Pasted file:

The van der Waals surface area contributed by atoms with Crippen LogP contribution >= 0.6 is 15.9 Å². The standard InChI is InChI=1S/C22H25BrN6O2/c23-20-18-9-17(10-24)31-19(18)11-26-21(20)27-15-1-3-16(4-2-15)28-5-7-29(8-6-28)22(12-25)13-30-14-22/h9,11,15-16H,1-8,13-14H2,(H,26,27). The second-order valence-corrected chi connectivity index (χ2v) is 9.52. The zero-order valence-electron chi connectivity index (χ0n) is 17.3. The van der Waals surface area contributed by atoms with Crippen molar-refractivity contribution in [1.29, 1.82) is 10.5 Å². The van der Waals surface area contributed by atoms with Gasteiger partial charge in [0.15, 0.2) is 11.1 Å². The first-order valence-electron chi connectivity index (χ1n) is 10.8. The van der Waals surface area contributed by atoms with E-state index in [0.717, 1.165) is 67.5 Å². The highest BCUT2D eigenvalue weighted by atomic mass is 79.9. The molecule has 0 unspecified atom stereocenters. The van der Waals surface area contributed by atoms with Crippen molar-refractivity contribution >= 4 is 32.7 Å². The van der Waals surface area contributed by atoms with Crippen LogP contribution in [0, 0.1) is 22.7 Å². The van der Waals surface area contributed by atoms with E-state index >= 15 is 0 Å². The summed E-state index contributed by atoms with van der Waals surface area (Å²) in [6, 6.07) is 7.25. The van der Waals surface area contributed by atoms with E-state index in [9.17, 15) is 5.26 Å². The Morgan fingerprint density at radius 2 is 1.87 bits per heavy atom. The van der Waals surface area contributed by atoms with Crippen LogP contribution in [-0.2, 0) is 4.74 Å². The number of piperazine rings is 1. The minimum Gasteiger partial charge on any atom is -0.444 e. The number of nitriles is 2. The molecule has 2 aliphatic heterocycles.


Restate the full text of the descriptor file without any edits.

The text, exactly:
The van der Waals surface area contributed by atoms with Crippen LogP contribution >= 0.6 is 15.9 Å². The standard InChI is InChI=1S/C22H25BrN6O2/c23-20-18-9-17(10-24)31-19(18)11-26-21(20)27-15-1-3-16(4-2-15)28-5-7-29(8-6-28)22(12-25)13-30-14-22/h9,11,15-16H,1-8,13-14H2,(H,26,27). The second-order valence-corrected chi connectivity index (χ2v) is 9.52. The zero-order valence-electron chi connectivity index (χ0n) is 17.3. The van der Waals surface area contributed by atoms with Crippen molar-refractivity contribution in [1.29, 1.82) is 10.5 Å². The van der Waals surface area contributed by atoms with Gasteiger partial charge in [0.15, 0.2) is 11.1 Å². The first-order valence-electron chi connectivity index (χ1n) is 10.8. The van der Waals surface area contributed by atoms with E-state index in [0.717, 1.165) is 67.5 Å². The highest BCUT2D eigenvalue weighted by atomic mass is 79.9. The molecule has 0 unspecified atom stereocenters. The van der Waals surface area contributed by atoms with Crippen molar-refractivity contribution >= 4 is 32.7 Å². The van der Waals surface area contributed by atoms with Crippen LogP contribution in [0, 0.1) is 22.7 Å². The van der Waals surface area contributed by atoms with E-state index >= 15 is 0 Å². The summed E-state index contributed by atoms with van der Waals surface area (Å²) in [6, 6.07) is 7.25. The van der Waals surface area contributed by atoms with E-state index in [9.17, 15) is 5.26 Å². The Morgan fingerprint density at radius 2 is 1.87 bits per heavy atom. The van der Waals surface area contributed by atoms with Crippen LogP contribution in [-0.2, 0) is 4.74 Å². The number of piperazine rings is 1. The minimum Gasteiger partial charge on any atom is -0.444 e. The number of nitriles is 2. The molecule has 2 aliphatic heterocycles.